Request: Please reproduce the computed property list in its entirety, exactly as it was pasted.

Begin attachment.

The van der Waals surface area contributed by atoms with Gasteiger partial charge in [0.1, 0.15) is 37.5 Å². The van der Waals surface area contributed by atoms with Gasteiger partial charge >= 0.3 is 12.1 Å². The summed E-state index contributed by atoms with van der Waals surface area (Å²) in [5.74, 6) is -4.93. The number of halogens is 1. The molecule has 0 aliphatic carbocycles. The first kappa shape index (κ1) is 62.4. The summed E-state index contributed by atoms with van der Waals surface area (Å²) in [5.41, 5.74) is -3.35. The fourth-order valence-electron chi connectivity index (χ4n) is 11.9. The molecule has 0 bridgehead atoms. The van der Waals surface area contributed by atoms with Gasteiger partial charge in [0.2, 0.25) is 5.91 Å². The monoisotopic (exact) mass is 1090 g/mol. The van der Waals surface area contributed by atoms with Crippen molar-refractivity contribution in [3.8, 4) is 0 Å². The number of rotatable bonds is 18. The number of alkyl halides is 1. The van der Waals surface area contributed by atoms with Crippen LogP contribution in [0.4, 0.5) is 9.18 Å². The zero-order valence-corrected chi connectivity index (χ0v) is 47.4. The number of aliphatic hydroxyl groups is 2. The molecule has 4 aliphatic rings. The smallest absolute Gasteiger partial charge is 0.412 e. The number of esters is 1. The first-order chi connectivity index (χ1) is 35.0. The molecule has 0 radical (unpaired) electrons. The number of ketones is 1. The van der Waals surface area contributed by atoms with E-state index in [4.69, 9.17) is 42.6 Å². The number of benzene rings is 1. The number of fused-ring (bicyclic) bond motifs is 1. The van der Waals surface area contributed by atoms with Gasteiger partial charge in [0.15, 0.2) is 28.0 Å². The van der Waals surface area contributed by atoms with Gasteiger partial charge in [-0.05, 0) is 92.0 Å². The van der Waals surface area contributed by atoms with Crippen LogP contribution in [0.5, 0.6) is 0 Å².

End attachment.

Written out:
The van der Waals surface area contributed by atoms with Gasteiger partial charge in [0.1, 0.15) is 37.5 Å². The van der Waals surface area contributed by atoms with Gasteiger partial charge >= 0.3 is 12.1 Å². The summed E-state index contributed by atoms with van der Waals surface area (Å²) in [5.74, 6) is -4.93. The number of halogens is 1. The molecule has 0 aliphatic carbocycles. The first kappa shape index (κ1) is 62.4. The summed E-state index contributed by atoms with van der Waals surface area (Å²) in [5.41, 5.74) is -3.35. The fourth-order valence-electron chi connectivity index (χ4n) is 11.9. The molecule has 0 bridgehead atoms. The van der Waals surface area contributed by atoms with Gasteiger partial charge in [0.2, 0.25) is 5.91 Å². The monoisotopic (exact) mass is 1090 g/mol. The van der Waals surface area contributed by atoms with Crippen molar-refractivity contribution in [3.8, 4) is 0 Å². The number of rotatable bonds is 18. The number of alkyl halides is 1. The van der Waals surface area contributed by atoms with Crippen LogP contribution in [0.4, 0.5) is 9.18 Å². The zero-order valence-corrected chi connectivity index (χ0v) is 47.4. The number of aliphatic hydroxyl groups is 2. The molecule has 4 aliphatic rings. The smallest absolute Gasteiger partial charge is 0.412 e. The number of esters is 1. The first-order chi connectivity index (χ1) is 35.0. The molecule has 0 radical (unpaired) electrons. The number of ketones is 1. The van der Waals surface area contributed by atoms with E-state index in [4.69, 9.17) is 42.6 Å². The number of benzene rings is 1. The number of fused-ring (bicyclic) bond motifs is 1. The van der Waals surface area contributed by atoms with Gasteiger partial charge in [0.15, 0.2) is 28.0 Å². The van der Waals surface area contributed by atoms with Gasteiger partial charge in [-0.05, 0) is 92.0 Å². The van der Waals surface area contributed by atoms with Crippen LogP contribution in [0.5, 0.6) is 0 Å².